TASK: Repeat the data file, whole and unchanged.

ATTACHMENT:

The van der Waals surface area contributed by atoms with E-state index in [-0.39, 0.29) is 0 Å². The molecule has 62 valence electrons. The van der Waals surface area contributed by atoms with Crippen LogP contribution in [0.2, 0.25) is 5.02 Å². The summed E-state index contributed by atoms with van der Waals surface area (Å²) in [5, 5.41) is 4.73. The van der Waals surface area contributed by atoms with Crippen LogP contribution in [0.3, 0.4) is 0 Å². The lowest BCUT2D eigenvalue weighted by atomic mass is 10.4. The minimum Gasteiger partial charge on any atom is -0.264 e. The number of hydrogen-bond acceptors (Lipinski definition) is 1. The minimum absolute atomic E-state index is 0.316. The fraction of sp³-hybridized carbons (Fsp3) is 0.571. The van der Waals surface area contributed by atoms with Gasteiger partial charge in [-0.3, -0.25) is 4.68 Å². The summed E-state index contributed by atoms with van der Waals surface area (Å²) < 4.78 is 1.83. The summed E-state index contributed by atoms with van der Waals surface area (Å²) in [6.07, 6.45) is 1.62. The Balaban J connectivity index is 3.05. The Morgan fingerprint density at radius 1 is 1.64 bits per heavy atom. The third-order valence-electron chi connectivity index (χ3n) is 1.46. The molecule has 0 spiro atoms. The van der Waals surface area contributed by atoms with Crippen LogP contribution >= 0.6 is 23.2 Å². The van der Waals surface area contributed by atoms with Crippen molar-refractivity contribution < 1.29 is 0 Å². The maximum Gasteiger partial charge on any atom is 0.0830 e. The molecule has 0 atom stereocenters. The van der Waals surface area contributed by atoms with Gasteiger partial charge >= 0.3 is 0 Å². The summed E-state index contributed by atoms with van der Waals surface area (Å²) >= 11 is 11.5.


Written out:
The van der Waals surface area contributed by atoms with E-state index in [-0.39, 0.29) is 0 Å². The molecule has 62 valence electrons. The van der Waals surface area contributed by atoms with Crippen LogP contribution in [0.2, 0.25) is 5.02 Å². The summed E-state index contributed by atoms with van der Waals surface area (Å²) in [5, 5.41) is 4.73. The van der Waals surface area contributed by atoms with Crippen LogP contribution in [0.3, 0.4) is 0 Å². The lowest BCUT2D eigenvalue weighted by atomic mass is 10.4. The minimum Gasteiger partial charge on any atom is -0.264 e. The number of hydrogen-bond acceptors (Lipinski definition) is 1. The minimum absolute atomic E-state index is 0.316. The fraction of sp³-hybridized carbons (Fsp3) is 0.571. The van der Waals surface area contributed by atoms with Gasteiger partial charge in [-0.3, -0.25) is 4.68 Å². The summed E-state index contributed by atoms with van der Waals surface area (Å²) < 4.78 is 1.83. The summed E-state index contributed by atoms with van der Waals surface area (Å²) in [6.07, 6.45) is 1.62. The Balaban J connectivity index is 3.05. The Morgan fingerprint density at radius 1 is 1.64 bits per heavy atom. The third-order valence-electron chi connectivity index (χ3n) is 1.46. The molecule has 0 spiro atoms. The van der Waals surface area contributed by atoms with Crippen LogP contribution >= 0.6 is 23.2 Å². The van der Waals surface area contributed by atoms with Crippen molar-refractivity contribution < 1.29 is 0 Å². The maximum Gasteiger partial charge on any atom is 0.0830 e. The molecule has 0 atom stereocenters. The van der Waals surface area contributed by atoms with Gasteiger partial charge >= 0.3 is 0 Å². The summed E-state index contributed by atoms with van der Waals surface area (Å²) >= 11 is 11.5.